“Saxy”

I think it’s well known, now, that I don’t want to be an over-protective parent.

I can handle the occasional trip to the hospital, but I do not want to take any risks when it comes to my boys’ innocence.  I take that seriously.

A few months ago, we had an incident with a neighbor boy who told my boys to go try out a certain sexual act.  I was mortified and heartbroken that that innocence was robbed from my boys.  I was even more concerned how this seven year old  became aware of this information in the first place.  I feared abuse gave him the knowledge of that activitiy.  But I also considered the mere relay of information as abuse to my kids.

Another neighbor talked to this boy’s mom and she didn’t seem concerned with the situation.

When Asher told me what this boy told him, I did not have the appropriate response.  According to all the parenting articles I’ve read, when your kid says a bad word or does something inappropriate to get your attention, you’re supposed to ignore them, or have a very mild reaction and just tell them, “That’s inappropriate, don’t say that again.”

So when Isaac and Asher came inside from playing and Asher blurted out, “Guess what ‘So-and-So’ told me to do…” My first response was:

“GASP!  WHAT?  He said WHAT?”  (think Schwartz’s mom on the phone in The Christmas Story)  I made Asher repeat himself and Isaac concurred, yes, that’s what the kid said.

I got my wits about me and calmly responded, “Well, that is a very inappropriate thing to say.  I hope I never hear you repeat that to anyone else,” and then went about fixing dinner.

I didn’t know what to do.  I didn’t want to draw any attention to the phrase they just repeated to me.  I wanted them to forget it completely and never mention it again.  But I also needed to go back to them and to thank them for coming and telling me; to tell them that they can always tell me the things they hear on the playground.  I also needed to remind them about how to keep their bodies safe and what is appropriate behavior when it comes to their body.  So, we came back to that conversation before bedtime that night.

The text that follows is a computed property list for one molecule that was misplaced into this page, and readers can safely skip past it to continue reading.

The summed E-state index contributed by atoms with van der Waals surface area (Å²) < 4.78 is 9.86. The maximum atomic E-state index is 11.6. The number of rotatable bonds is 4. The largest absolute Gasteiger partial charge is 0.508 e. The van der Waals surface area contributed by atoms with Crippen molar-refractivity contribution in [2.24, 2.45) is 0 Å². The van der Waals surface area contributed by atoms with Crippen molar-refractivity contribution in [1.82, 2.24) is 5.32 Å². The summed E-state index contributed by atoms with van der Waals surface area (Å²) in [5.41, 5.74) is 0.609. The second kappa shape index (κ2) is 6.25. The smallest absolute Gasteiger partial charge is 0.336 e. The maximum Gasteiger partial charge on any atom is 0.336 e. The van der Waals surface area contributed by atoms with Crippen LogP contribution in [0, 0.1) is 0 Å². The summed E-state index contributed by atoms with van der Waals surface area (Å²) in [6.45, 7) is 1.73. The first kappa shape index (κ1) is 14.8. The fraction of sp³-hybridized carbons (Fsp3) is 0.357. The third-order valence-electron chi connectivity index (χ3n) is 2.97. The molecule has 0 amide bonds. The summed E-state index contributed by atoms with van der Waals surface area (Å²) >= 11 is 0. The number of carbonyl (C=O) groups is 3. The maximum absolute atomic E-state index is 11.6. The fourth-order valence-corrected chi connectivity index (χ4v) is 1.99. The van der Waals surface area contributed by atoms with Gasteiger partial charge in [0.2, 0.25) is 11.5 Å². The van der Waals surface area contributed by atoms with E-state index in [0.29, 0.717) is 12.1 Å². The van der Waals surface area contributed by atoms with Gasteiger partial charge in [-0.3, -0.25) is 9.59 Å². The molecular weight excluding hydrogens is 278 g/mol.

I prayed for a long time that my boys would completely forget the words they were told.  And the neighbor boy moved away just a couple of weeks later, so I don’t fear that more information or inappropriate situations will come from that boy. But the whole thing really upset me, and I pray with all my heart that my boys were not changed from that experience.

I decided that day that our boys would be home schooled and they’d never leave the house again.

But we can’t protect our kids from these situations forever.

Sex is everywhere they go, everything they see, and hear in public.  You can’t drive down the street without seeing billboards.  You can’t flip through the radio stations without hearing an inappropriate song.

 

This six year old boy was suspended for telling a girl, “I’m sexy and I know it.” He was just repeating a song he’d heard.  My boys sing that song around the house all the time.  I have never played it in my house or car, but I wonder if it was played in gym class or by some friend.  The other day, Asher pulled his short legs up, making his pants look the shape of underwear, and told me, “Hey Mom, I’m saxy and I know it.” I’ve been telling my boys that I don’t like that song and asking them not to sing it around the house.  But you know how catchy songs are.  They stick in your head.

I’ve been waiting for my boys to ask me what “sexy” means.  I’ve tried to come up with some appropriate answers but they haven’t asked.  So, when Asher brought my attention to the song, I told him he doesn’t even know what “Saxy” means.  He pulled his pant legs back up, exposing his pasty white thighs and said, “This is saxy!”  Apparently our fourth grade neighbor told him that.

Later on I heard Isaac correcting Asher, “It’s sexy.  Not saxy.”  Asher stuck to his guns and said, “Nope, it’s saxy.”

It’s funny to talk about, but not when I’m having to deal with it in real time.  I know the American Academy of Pediatrics is advising parents to talk about sex from birth.  We don’t want it to be a taboo topic that my boys don’t ask us about because then they’ll get all their information from their friends.  But we also aren’t going to explain the birds and the bees to our first grader.  It’s all about appropriate timing and appropriate amounts of sharing.

When I thought about talking about puberty and sex with my boys, I always assumed that would be Randall’s job.  He’s the man of the house, he can talk to my boys about that stuff.  But these situations just pop up unexpectedly and Randall’s not always around.  In fact, Randall’s out working most of the time my boys are awake.  So, I’m going to need to be better prepared next time I have to answer a question or respond to a similar situation.

Ugh.  Just another difficult and subjective task a parent has to navigate.  Any advice is welcomed!

I just feel so inadequate some days.

 

 

God, I do not want to screw up my kids more than I already have.  Please give me wisdom and discernment when it comes to navigating how to talk about sex with my kids.  Please protect their innocence until they are emotionally ready.  Please protect them from abuse, physically or verbally that will take away the innocence they have left.